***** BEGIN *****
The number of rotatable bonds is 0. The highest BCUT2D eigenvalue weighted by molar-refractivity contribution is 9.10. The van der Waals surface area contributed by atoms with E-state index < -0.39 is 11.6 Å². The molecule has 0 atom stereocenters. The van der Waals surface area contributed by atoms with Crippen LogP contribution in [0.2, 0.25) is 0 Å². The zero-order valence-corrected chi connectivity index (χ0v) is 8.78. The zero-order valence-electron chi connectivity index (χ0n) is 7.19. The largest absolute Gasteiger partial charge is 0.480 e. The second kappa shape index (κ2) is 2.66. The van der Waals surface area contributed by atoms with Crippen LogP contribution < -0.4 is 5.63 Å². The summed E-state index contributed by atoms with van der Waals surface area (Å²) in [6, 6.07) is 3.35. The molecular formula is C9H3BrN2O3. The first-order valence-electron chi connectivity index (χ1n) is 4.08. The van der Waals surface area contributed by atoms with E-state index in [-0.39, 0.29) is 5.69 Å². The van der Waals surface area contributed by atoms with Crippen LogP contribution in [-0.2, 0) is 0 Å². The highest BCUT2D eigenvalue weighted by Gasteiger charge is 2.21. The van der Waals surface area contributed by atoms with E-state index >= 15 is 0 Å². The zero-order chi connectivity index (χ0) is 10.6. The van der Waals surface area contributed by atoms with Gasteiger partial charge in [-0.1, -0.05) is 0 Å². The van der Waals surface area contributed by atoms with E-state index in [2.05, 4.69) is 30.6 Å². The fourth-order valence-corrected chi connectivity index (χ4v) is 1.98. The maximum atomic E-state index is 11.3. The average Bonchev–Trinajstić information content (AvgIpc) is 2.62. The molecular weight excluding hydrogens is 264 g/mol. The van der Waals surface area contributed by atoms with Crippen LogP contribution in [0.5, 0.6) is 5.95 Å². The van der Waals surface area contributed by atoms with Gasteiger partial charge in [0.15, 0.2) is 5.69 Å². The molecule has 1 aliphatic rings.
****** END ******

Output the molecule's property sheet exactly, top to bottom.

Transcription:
The number of rotatable bonds is 0. The highest BCUT2D eigenvalue weighted by molar-refractivity contribution is 9.10. The van der Waals surface area contributed by atoms with E-state index < -0.39 is 11.6 Å². The molecule has 0 atom stereocenters. The van der Waals surface area contributed by atoms with Crippen LogP contribution in [0.2, 0.25) is 0 Å². The zero-order valence-corrected chi connectivity index (χ0v) is 8.78. The zero-order valence-electron chi connectivity index (χ0n) is 7.19. The largest absolute Gasteiger partial charge is 0.480 e. The second kappa shape index (κ2) is 2.66. The van der Waals surface area contributed by atoms with Crippen LogP contribution < -0.4 is 5.63 Å². The summed E-state index contributed by atoms with van der Waals surface area (Å²) in [6, 6.07) is 3.35. The molecular formula is C9H3BrN2O3. The first-order valence-electron chi connectivity index (χ1n) is 4.08. The van der Waals surface area contributed by atoms with E-state index in [-0.39, 0.29) is 5.69 Å². The van der Waals surface area contributed by atoms with Crippen LogP contribution in [-0.2, 0) is 0 Å². The highest BCUT2D eigenvalue weighted by Gasteiger charge is 2.21. The van der Waals surface area contributed by atoms with E-state index >= 15 is 0 Å². The zero-order chi connectivity index (χ0) is 10.6. The van der Waals surface area contributed by atoms with Gasteiger partial charge in [-0.1, -0.05) is 0 Å². The van der Waals surface area contributed by atoms with E-state index in [2.05, 4.69) is 30.6 Å². The fourth-order valence-corrected chi connectivity index (χ4v) is 1.98. The maximum atomic E-state index is 11.3. The average Bonchev–Trinajstić information content (AvgIpc) is 2.62. The molecular weight excluding hydrogens is 264 g/mol. The van der Waals surface area contributed by atoms with Crippen LogP contribution in [0.5, 0.6) is 5.95 Å². The van der Waals surface area contributed by atoms with Gasteiger partial charge in [0.15, 0.2) is 5.69 Å². The molecule has 1 aliphatic rings.